President Reuven (Ruvi) Rivlin on Wednesday morning went to see his wife Nechama at Beilinson Hospital, immediately upon his return from a state visit to Canada. The first lady is stable and is sedated and receiving respiratory aid in the cardio-thoracic intensive care unit.
President Rivlin thanked the medical staff and the many people who have expressed their concern and prayers from all across the country and the world, and said “I have just visited my wife Nechama, and I am very encouraged. Nechama had a cardiac condition that has been treated and I very much hope that when she wakes up she will be able to return to the recuperation she began immediately after the transplant. The long hours of the flight back from my visit Canada to Israel were deeply worrying, but I know that my Nechama, our Nechama, is a very strong woman. She is the world’s best mother and grandmother and has also been a public servant over the past five years in many fields of Israeli society. She has received the most wonderful appreciation and support possible for that work.”
He added, “I want to thank you for that support. It crosses all boundaries, comes from all ages, all views across the spectrum and proves to us time after time the strength of our people. The children and I have felt that unceasing support since the moment she went to hospital and it moves us and gives us strength again and again.”
Speaking about the medical care Nechama is receiving, the president said, “We have no words for the medical care that Nechama has received over the last weeks. The wonderful team at Beilinson Hospital is an outstanding example of first-class public healthcare and we are deeply grateful to them. There is still a long road to recovery, we know, but Nechama will be back on it and we feel everyone’s support with us at every moment. Thank you so very much.”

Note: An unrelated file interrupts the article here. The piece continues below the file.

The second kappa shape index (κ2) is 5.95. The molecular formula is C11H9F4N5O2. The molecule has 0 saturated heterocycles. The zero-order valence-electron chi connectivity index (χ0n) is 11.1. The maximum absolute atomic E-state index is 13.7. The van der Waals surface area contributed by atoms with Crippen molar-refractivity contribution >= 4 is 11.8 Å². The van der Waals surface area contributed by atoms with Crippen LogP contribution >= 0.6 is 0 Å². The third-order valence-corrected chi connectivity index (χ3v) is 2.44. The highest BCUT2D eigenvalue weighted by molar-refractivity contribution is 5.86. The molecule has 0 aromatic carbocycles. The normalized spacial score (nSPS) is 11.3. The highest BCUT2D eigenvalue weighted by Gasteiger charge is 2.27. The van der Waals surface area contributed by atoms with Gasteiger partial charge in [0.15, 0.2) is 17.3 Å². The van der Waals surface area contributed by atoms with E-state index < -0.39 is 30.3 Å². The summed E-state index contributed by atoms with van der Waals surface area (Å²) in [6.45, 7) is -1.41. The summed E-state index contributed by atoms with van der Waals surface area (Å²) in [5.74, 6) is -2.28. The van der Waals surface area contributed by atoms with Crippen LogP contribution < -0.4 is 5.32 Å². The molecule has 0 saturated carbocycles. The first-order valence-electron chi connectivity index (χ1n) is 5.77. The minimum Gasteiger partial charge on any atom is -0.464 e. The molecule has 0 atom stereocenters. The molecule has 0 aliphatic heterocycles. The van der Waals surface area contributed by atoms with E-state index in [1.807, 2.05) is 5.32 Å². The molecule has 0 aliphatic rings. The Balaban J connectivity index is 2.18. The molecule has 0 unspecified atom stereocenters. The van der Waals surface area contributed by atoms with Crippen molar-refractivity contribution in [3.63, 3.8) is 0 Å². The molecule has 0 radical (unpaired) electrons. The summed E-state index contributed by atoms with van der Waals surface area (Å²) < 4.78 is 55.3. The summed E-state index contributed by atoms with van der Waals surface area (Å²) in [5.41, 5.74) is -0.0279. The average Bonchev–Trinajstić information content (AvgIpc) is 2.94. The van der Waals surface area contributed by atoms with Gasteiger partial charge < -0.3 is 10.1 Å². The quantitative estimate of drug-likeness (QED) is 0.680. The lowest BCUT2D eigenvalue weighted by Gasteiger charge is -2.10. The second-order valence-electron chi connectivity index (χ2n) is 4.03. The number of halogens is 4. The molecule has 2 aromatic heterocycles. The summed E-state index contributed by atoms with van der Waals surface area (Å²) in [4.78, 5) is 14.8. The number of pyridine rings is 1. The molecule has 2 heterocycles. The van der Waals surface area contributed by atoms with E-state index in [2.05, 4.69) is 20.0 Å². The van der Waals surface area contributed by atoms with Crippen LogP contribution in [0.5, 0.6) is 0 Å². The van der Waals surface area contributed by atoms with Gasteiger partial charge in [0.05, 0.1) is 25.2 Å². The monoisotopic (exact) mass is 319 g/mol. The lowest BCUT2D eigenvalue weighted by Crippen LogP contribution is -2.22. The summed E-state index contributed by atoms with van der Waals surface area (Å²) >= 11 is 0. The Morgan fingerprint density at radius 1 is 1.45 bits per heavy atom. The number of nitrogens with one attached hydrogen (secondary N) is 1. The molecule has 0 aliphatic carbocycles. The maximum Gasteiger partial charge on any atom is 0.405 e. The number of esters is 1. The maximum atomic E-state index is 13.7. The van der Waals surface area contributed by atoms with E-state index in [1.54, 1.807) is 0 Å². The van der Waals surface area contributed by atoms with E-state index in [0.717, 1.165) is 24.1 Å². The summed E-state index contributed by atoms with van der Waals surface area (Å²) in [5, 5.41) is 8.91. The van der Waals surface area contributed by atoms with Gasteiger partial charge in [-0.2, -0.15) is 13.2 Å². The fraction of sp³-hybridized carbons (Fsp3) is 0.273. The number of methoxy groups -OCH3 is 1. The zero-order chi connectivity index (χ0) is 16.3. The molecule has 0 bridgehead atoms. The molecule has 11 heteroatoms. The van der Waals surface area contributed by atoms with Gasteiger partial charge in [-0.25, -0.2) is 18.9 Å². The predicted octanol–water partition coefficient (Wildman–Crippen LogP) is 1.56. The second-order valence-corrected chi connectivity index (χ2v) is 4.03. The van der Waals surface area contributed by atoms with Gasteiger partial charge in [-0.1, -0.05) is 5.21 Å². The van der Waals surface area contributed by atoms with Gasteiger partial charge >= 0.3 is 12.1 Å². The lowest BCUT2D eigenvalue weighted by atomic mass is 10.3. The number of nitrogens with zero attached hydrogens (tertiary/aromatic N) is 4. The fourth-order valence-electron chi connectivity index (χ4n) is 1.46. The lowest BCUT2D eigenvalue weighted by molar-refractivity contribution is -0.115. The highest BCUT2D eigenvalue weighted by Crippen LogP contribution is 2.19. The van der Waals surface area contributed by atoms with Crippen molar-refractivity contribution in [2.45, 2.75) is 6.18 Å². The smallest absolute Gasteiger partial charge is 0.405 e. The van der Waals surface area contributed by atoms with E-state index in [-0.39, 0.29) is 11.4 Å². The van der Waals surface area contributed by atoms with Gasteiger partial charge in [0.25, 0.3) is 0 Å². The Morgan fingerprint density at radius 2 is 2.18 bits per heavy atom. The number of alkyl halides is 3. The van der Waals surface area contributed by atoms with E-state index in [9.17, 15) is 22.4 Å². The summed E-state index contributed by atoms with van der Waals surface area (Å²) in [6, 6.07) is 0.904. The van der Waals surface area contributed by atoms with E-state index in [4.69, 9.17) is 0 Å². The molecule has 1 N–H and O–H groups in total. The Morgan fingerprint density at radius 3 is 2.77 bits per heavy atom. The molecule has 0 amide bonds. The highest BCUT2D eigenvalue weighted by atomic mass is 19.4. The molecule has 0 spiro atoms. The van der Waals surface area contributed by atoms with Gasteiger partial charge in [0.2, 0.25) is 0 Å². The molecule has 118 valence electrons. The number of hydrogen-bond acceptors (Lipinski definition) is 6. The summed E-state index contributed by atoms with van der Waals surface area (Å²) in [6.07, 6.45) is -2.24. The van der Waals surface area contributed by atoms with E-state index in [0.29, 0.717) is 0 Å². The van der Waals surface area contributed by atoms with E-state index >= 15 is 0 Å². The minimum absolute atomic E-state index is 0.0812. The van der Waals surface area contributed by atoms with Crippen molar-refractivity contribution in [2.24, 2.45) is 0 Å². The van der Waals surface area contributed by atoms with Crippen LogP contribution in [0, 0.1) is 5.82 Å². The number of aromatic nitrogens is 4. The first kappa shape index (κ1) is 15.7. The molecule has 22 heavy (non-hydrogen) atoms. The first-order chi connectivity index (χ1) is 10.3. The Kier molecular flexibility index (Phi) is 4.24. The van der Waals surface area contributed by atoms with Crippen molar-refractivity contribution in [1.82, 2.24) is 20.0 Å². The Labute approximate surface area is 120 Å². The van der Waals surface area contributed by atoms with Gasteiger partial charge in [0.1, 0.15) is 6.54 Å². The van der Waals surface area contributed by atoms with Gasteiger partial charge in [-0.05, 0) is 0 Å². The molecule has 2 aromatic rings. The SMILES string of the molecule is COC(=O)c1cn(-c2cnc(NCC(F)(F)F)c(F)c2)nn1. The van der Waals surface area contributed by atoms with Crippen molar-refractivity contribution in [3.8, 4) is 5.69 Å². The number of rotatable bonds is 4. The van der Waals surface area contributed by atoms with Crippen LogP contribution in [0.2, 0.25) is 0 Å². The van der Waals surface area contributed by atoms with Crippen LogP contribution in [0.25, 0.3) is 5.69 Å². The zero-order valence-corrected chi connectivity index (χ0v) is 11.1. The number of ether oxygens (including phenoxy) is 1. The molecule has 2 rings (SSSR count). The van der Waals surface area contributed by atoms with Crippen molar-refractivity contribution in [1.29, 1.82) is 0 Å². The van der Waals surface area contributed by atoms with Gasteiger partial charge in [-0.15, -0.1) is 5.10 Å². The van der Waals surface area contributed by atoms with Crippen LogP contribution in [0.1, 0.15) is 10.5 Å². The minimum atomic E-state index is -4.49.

Director of Rabin Medical Center Dr. Eytan Wirtheim said: “In recent years, Mrs. Rivlin has suffered from pulmonary insufficiency and has required increasing medicinal treatment and oxygen support. Lung transplant is the last option for dealing with and treating this condition, and for regaining quality of life and functionality.
“She underwent complex preparation for the operation and on March 9 she underwent the procedure after a suitable donor was found. Post-operative progress was complicated and lengthy but Mrs Rivlin is a strong woman and highly motivated to recover. Together with the support of her family, she did everything required to improve her the lung function in the transplanted organ and to regain physical strength.
“Unfortunately, last night she had a serious cardiac incident caused by weakness in one of the valves in her heart. She was diagnosed quickly and treated quickly. I want to thank Prof Danny Aravot and the intensive care unit team who did everything possible and necessary as quickly as possible. This morning, the echocardiogram results this morning show a marked improvement in heart function and physiological readings. We must, of course, continue to monitor over the next hours and days and we hope she returns to the state she was in over the last week or two.”